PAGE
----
First Impressions: Mercedes Benz Geländewagen 63 AMG

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Words: Arjun Dharve

Photographs: Mercedes Benz

The German luxury car manufacturer’s Indian division launched the G63 AMG on 19th February, 2013. The glaringly expensive SUV emerged amidst much fanfare and clever co-branding attempt. With a constant reminder at regular intervals, the role of the car in the movie `A Good Day to Die Hard`, the PR went a step further with offering complementary premier screening passes. Launched jointly by MD & CEO, Mercedes Benz India., Mr. Eberhard Kern and Mr. Vijay Singh, CEO, Fox Star Studio India, the G63 was clearly the cynosure of all eyes despite its clips from the movie being played in loop on displays all around.

The G63 retains the basic design essence of the original vehicle that was launched 34 years ago. The familiar boxy looking wagen, has been yet again given the AMG treatment to replace the G55 AMG. AMG, did what it does the best, make a luxury car even faster and louder by plonking in street legal Turbo-charged/Supercharged engines and clever software and sophisticated hardware to keep all the manic power under control. Predominantly, the G class was never a SUV, it always has been a cross country vehicle/wagen as the `G` suggests. This also means the traditional body-on-ladder chassis construction and relatively simple suspension set-up. The G also in an off roader fashion sports tow away hoops/hooks in the bumper, with that kind of brute power, I will use these to pull out others in trouble.


Starting with the exterior, the front end of the G gets the industry popular upgrades of the day time running LED lights under the projector head lamps.The front end bears the familiar boxy look with a chrome bull bar and a big Mercedes-Benz logo in the centre. A closer look reveals the massive intercoolers for the `bi-turbo` engine nestling in the bumper low down on either sides. The bonnet which covers the lumpy engine is clam shell type. Over all the body retains flat panels all around, small doors and small glass/window area. Even the windshield is flat-ish. There are hardly any curves or creases on this car. Without sounding mediorcre, this in my and Indian perspective is a mix of the Mahindra Bolero (rear three quarters ) and a cross between 1st generation Tata Sumo and Tempo Trax (front end). Rather, the latter cars could have possibly taken styling cues from this original timeless off road design of the G. The car has big 20 inch AMG alloy rims with a fat low profile rubber. The exposed door hinges, old school window pane rubber sleeves, thumb press door open handles, high mounted fender-wing turn indicator/lights and many other bits and pieces are keeping with the traditional look. Critics may argue about the interior space, heavy tailgate, wide-ish door shut lines and much more, but retaining these itself keeps the classic look alive. One would expect much more for this price tag, but let’s remind ourselves of the 911 and the Range Rover, the designers have an enormous challenge while designing the newer evolution of these versions while keeping the familiar shape of these cars, the sole reason how they are recognized. The shape of the G lends it a poor Cd of 0.53, similar to the Hummer H2. In layman terms, the design does little to reduce the wind resistance as speed increases, even harder job for AMG boffins then. The G hasn’t got the massive road presence, and I doubt if it will get any second looks from an average passerby.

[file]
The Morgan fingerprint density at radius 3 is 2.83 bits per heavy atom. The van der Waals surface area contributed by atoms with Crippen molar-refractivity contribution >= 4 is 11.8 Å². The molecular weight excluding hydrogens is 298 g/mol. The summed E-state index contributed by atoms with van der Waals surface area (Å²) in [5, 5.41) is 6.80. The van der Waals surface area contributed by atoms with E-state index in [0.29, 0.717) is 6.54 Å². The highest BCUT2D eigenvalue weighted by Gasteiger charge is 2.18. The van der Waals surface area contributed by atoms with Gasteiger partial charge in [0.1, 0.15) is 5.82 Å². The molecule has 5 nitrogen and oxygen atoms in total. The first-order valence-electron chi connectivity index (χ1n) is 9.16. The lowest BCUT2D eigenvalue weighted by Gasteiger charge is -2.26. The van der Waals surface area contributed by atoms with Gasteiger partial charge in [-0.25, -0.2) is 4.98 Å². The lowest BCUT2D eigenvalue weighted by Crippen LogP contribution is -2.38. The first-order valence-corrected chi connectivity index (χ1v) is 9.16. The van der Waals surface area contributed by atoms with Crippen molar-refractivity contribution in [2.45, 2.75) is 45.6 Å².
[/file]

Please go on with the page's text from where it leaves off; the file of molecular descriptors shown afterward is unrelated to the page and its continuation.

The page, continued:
Taking a peek underneath, one can spot the ancient looking live axles at front and rear. This displaces the opportunity to accommodate clever suspension packages like McPherson struts, double wishbone coil over damper etc. Whereas AMG must have tweaked the suspension by adding anti roll bars, control links and optimizing damper and spring rates, the least they could have done is added air springs and linked it with the onboard computer system inarguably lending it better ride dynamics than what it manages currently. What the overall design does manage to hide is its weight, tipping the scales at 2.6 T, but still managing 0-100 in 5.4 secs., this is no slouch by any lengths of imagination.


Climbing inside, one is greeted by the high level of build quality which one expects from the Three pointed star. The interior, like the exterior is again a mixed bag. Pull the door, and despite its traditional hardware (locking mechanism) it shuts with a thud albeit with a bit of effort. The G has the shallowest dashboards on any SUVs, the flat and straight windscreen meets the dash within about 6-7 inches. The small glass area makes you feel claustrophobic in a way. No beige coloured trim used here, apart from the beige inserts on the seats and the door panels. The speedometer console, gear selector lever and the centre console are the only things about the interior that are of contemporary design. The rear seats are flat and bench like, and even though they do have 3 headrests, I presume it will jeopardize the comfort of the 3rd passenger. I noticed that the air con vents too, are small and square, no doubts they would be sufficient to do the job they are assigned though. The centre console comprises of the regular HVAC controls, a big satnav screen perched in the centre top and not built into the console in itself. The tail gate is heavy (blame it on the spare wheel) to operate, and there are no jump seats at the rear. Just an opinion, the G could have been provided with a sliding middle row of seats to make make the small cabin roomier.

All said, it remains to be seen how this power monster fares on the road. After all I may fall victim to the experience and the G will grow upon me as well as it does to others.


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